Opinion

EPA Wants To Monitor Your Hotel Showers

Justin Haskins Editor, The Heartland Institute

In an effort to expand its ever-increasing crusade against privacy, the U.S. Environmental Protection Agency (EPA) is looking to develop a wireless shower monitoring system that would measure the length of guests’ showers and water use in hotels across the country.

Information about EPA’s newest privacy invasion comes from a grant approval made to the University of Tulsa in the amount of $15,000 to help develop the technology needed to create the program.

According to the grant, “Hotels consume a significant amount of water in the U.S. and around the world. Most hotels do not monitor individual guest water usage and as a result, millions of gallons of potable water are wasted every year by hotel guests. The proposed work aims to develop a novel low cost wireless device for monitoring water used from hotel guest room showers.”

While the thought of the federal government measuring showers is odd, the most disturbing aspect of this proposed program is that EPA plans to create a centralized database that would collect information about shower times and water use for guests.

“This device will be designed to fit most new and existing hotel shower fixtures and will wirelessly transmit hotel guest water usage data to a central hotel accounting system,” the grant explains.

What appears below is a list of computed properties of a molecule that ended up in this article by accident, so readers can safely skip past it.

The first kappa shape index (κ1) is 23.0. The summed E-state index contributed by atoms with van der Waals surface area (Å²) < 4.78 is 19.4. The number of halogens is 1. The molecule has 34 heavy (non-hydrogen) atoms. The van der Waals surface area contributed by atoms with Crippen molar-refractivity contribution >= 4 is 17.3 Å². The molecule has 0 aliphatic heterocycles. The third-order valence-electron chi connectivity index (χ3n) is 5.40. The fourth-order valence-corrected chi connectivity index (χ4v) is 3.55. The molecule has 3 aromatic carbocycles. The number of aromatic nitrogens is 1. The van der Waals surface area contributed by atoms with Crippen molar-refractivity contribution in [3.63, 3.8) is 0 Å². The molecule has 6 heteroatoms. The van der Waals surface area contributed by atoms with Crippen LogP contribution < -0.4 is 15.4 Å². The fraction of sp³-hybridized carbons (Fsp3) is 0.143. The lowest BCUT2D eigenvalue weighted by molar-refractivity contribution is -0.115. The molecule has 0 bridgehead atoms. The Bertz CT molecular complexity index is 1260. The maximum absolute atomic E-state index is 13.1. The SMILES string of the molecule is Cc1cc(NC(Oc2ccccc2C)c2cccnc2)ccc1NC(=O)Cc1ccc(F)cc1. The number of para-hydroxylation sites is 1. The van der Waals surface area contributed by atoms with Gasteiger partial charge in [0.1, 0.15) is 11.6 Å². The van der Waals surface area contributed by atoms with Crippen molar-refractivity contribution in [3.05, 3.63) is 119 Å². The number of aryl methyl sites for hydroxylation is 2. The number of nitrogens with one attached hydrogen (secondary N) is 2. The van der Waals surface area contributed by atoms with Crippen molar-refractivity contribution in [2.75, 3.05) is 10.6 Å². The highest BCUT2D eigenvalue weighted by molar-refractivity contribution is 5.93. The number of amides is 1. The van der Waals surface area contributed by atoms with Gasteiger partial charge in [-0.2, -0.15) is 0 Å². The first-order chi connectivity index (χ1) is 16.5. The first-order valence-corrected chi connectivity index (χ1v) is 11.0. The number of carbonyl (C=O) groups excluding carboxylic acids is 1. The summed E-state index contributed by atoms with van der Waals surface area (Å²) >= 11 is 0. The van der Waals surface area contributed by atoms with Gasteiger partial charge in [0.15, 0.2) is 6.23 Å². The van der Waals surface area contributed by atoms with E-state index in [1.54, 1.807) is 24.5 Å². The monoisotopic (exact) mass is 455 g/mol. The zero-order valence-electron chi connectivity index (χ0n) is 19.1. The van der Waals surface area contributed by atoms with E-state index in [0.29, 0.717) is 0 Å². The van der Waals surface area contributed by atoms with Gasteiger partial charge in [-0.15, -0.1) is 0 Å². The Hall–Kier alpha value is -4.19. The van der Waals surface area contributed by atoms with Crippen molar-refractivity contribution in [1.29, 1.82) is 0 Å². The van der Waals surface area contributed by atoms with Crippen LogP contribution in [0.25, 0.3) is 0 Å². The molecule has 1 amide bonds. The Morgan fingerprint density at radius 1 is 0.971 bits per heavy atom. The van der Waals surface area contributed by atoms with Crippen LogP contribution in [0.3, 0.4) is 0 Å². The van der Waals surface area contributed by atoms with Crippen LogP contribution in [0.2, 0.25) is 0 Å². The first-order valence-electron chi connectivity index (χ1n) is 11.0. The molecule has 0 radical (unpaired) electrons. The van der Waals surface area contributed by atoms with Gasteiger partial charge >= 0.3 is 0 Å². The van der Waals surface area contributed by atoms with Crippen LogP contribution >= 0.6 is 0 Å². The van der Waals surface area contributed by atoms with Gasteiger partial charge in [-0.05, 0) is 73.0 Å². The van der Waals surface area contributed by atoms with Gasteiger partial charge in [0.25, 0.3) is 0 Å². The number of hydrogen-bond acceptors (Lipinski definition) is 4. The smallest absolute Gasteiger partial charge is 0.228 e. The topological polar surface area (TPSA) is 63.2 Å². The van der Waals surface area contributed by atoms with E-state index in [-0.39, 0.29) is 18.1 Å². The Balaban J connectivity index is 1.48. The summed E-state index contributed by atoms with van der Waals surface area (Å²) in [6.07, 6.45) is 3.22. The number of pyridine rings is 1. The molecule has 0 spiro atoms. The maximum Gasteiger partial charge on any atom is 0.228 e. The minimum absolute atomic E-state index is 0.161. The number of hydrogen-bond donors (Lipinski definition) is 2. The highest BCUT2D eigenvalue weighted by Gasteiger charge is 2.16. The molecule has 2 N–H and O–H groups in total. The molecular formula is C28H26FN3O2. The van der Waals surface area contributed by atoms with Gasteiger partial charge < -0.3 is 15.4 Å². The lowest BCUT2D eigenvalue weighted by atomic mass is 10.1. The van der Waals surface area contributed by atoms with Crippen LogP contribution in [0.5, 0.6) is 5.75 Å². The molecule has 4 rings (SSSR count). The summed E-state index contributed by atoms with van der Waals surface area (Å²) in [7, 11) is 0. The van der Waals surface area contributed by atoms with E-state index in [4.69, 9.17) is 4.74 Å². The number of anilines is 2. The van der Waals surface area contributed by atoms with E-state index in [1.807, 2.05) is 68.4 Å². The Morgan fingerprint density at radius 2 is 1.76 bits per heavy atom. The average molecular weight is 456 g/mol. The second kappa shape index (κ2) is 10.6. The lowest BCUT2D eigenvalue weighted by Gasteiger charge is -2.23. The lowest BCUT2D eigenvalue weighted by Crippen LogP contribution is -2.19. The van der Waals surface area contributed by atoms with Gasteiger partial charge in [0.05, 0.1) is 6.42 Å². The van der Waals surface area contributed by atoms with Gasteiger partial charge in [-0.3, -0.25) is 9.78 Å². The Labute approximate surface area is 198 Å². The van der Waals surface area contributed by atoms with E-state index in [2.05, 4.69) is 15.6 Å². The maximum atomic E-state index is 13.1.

It’s not clear from the grant’s language whether the database will only be accessed by hotel managers or if EPA will also have access to the information.

The grant does, however, make it apparent that one of the goals of the program is to encourage hotel guests to closely watch their own water use.

“This technology will provide hotel guests with the ability to monitor their daily water online or using a smartphone app, and will assist hotel guest in modifying their behavior to help conserve water,” the grant reads.

While water conservation is certainly not an insidious goal, it’s easy to imagine how this technology could eventually develop into a government program that increases taxes on hotels that use too much water, and would it surprise anyone if EPA pushes for this technology to start appearing in private homes and businesses?

If this isn’t the end goal of EPA, one has to wonder why the government agency is even interested in developing this technology. The idea that hotels need shower monitoring devices to help pay water bills is absurd. Current hotel lodging costs and fees already cover all the costs associated with operating the hotel, including the water bill. If hotels were really interested in charging some of their guests more for increased water use, they would have paid to develop the technology themselves.

If EPA’s goal is simply to reduce water, why not just monitor total water use for the entire hotel and let the hotel work out the remaining concerns?

The reality is EPA wants to develop technology to help micromanage and micro-regulate every aspect of Americans’ lives, and if people don’t stand up for their privacy rights, EPA will succeed in its endeavor.

Justin Haskins (Jhaskins@heartland.org) is the editor of The Heartland Institute, a leading free-market think tank headquartered in Chicago and the editor-in-chief of the New Revere Daily-Press. Opinions are his own.